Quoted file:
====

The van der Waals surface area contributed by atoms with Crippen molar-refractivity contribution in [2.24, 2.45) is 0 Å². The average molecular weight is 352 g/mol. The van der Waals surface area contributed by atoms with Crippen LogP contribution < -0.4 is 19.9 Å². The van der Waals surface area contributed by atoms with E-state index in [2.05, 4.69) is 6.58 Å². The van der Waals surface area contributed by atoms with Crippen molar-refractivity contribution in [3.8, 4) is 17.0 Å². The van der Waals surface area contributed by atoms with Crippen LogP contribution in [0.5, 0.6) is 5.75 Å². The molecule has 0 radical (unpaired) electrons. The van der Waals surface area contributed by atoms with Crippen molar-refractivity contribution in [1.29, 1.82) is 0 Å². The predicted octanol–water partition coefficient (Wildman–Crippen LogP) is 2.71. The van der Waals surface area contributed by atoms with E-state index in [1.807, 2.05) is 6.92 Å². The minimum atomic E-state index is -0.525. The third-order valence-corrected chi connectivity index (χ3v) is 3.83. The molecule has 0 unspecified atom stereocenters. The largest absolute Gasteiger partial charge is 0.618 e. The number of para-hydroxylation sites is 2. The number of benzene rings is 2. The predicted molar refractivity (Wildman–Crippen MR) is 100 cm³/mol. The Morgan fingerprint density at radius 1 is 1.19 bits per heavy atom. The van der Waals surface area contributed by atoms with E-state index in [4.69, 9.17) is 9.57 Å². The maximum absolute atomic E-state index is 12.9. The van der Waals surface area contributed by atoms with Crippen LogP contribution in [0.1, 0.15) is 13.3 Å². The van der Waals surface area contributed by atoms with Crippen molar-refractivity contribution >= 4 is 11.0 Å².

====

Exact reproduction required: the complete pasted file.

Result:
The van der Waals surface area contributed by atoms with Crippen molar-refractivity contribution in [2.24, 2.45) is 0 Å². The average molecular weight is 352 g/mol. The van der Waals surface area contributed by atoms with Crippen LogP contribution < -0.4 is 19.9 Å². The van der Waals surface area contributed by atoms with E-state index in [2.05, 4.69) is 6.58 Å². The van der Waals surface area contributed by atoms with Crippen molar-refractivity contribution in [3.8, 4) is 17.0 Å². The van der Waals surface area contributed by atoms with Crippen LogP contribution in [0.5, 0.6) is 5.75 Å². The molecule has 0 radical (unpaired) electrons. The van der Waals surface area contributed by atoms with Crippen molar-refractivity contribution in [1.29, 1.82) is 0 Å². The predicted octanol–water partition coefficient (Wildman–Crippen LogP) is 2.71. The van der Waals surface area contributed by atoms with E-state index in [1.807, 2.05) is 6.92 Å². The minimum atomic E-state index is -0.525. The third-order valence-corrected chi connectivity index (χ3v) is 3.83. The molecule has 0 unspecified atom stereocenters. The largest absolute Gasteiger partial charge is 0.618 e. The number of para-hydroxylation sites is 2. The number of benzene rings is 2. The predicted molar refractivity (Wildman–Crippen MR) is 100 cm³/mol. The Morgan fingerprint density at radius 1 is 1.19 bits per heavy atom. The van der Waals surface area contributed by atoms with E-state index in [4.69, 9.17) is 9.57 Å². The maximum absolute atomic E-state index is 12.9. The van der Waals surface area contributed by atoms with Crippen LogP contribution in [0.1, 0.15) is 13.3 Å². The van der Waals surface area contributed by atoms with Crippen molar-refractivity contribution >= 4 is 11.0 Å².